FDA Announces Guidance on Medical Device Remanufacturing and Servicing


FDA provides clarity on medical device remanufacturing vs. servicing in new guidance. Ensures industry consistency and compliance with federal regulations for improved device safety and effectiveness.

FDA sign.  (Adobe Stock 323811316 by JHVEPhoto)

FDA sign.

(Adobe Stock 323811316 by JHVEPhoto)

The US Food and Drug Administration (FDA) recently issued final guidance to the medical device industry to clarify the definition of "remanufacturing" for reusable devices requiring maintenance or repair. This guidance seeks to establish consistency in identifying remanufacturing activities and to enhance understanding of applicable federal laws and regulations in this context.

Medical devices play a crucial role in health care, with many being reused, including infant warmers, ventilators, endoscopes, and defibrillators. Proper servicing is essential for maintaining performance and extending their total product lifecycle. However, the complexity of these devices and the need for more resources for proper servicing can lead to unintentional remanufacturing, potentially resulting in non-compliance with federal regulations.

“Today’s action represents an important step forward in our mission to assure continued patient access to high-quality, safe, and effective medical devices,” said Jeff Shuren, MD, JD, director of the FDA’s Center for Devices and Radiological Health. “This guidance provides important clarity on defining remanufacturing and helps to remove perceived barriers to obtaining repair or maintenance of a device if it does not alter the safety, performance or intended use.”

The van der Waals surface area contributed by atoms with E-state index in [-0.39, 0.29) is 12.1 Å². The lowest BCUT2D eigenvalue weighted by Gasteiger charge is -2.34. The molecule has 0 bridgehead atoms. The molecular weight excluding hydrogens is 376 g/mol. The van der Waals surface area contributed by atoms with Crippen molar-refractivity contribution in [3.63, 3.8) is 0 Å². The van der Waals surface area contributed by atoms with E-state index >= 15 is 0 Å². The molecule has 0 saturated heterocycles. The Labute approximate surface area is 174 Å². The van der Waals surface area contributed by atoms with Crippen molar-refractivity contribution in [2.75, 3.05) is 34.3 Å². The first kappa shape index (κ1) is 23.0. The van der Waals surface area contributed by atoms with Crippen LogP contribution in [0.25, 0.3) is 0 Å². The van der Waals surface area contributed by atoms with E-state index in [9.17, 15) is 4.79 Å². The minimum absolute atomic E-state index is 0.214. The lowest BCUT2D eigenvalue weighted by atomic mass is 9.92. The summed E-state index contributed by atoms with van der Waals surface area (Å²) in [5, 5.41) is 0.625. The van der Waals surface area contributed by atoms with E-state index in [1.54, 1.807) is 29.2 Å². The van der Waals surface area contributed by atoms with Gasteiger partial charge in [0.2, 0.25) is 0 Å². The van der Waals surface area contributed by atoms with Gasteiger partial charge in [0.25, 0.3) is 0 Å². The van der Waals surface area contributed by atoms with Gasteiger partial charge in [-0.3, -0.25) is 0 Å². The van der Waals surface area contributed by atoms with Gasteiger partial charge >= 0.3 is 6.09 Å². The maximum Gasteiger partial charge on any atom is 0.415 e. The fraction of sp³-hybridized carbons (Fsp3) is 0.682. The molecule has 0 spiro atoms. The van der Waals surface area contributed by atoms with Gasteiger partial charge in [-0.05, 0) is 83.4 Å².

The FDA guidance instructs device manufacturers to incorporate guidelines to service their products properly. The guidelines also provide examples of actions that are considered remanufacturing. Remanufacturing refers to making significant changes to a device's performance, safety specifications, or intended use that alter its original condition as approved by the FDA. On the other hand, servicing refers to repairing or maintaining parts to meet the original equipment manufacturer's (OEM) specifications.

The agency emphasizes that whether an activity constitutes remanufacturing is determined by federal laws and regulations, not by self-identification as a "remanufacturer" or "servicer." The guidance outlines guiding principles, a flowchart for determining remanufacturing activities, and examples to assist industry stakeholders.

According to the announcement, the guidance recommends labeling reusable medical devices with preventive maintenance and repair information without revealing confidential information or trade secrets. It also addresses third-party servicers, who are responsible for maintaining devices after distribution. It emphasizes the crucial role played by these entities in ensuring the safety and quality of the device.

“The availability of timely, cost-effective, quality maintenance and repair of medical devices is critical, both to the successful functioning of the US health care system and the public health,” the announcement said. “The FDA’s regulations and policies should not be considered an impediment to sharing information, tools, and access to third-party servicers, as these policies are intended to help facilitate high-quality servicing by all entities engaged in these activities.

The FDA's focus on remanufacturing and servicing began in 2016, with public engagement and a workshop to gather industry input. The agency also published “FDA Report on the Quality, Safety, and Effectiveness of Servicing of Medical Devices,” detailing the FDA’s plan to clarify the distinction between remanufacturing and servicing that was consistently requested in public comments. 

The announcement today says that the guidance highlights the importance of quality maintenance and repair services in supporting the health care system and public health. It reflects the agency's commitment to collaboration to improve patient access to safe and effective medical devices.

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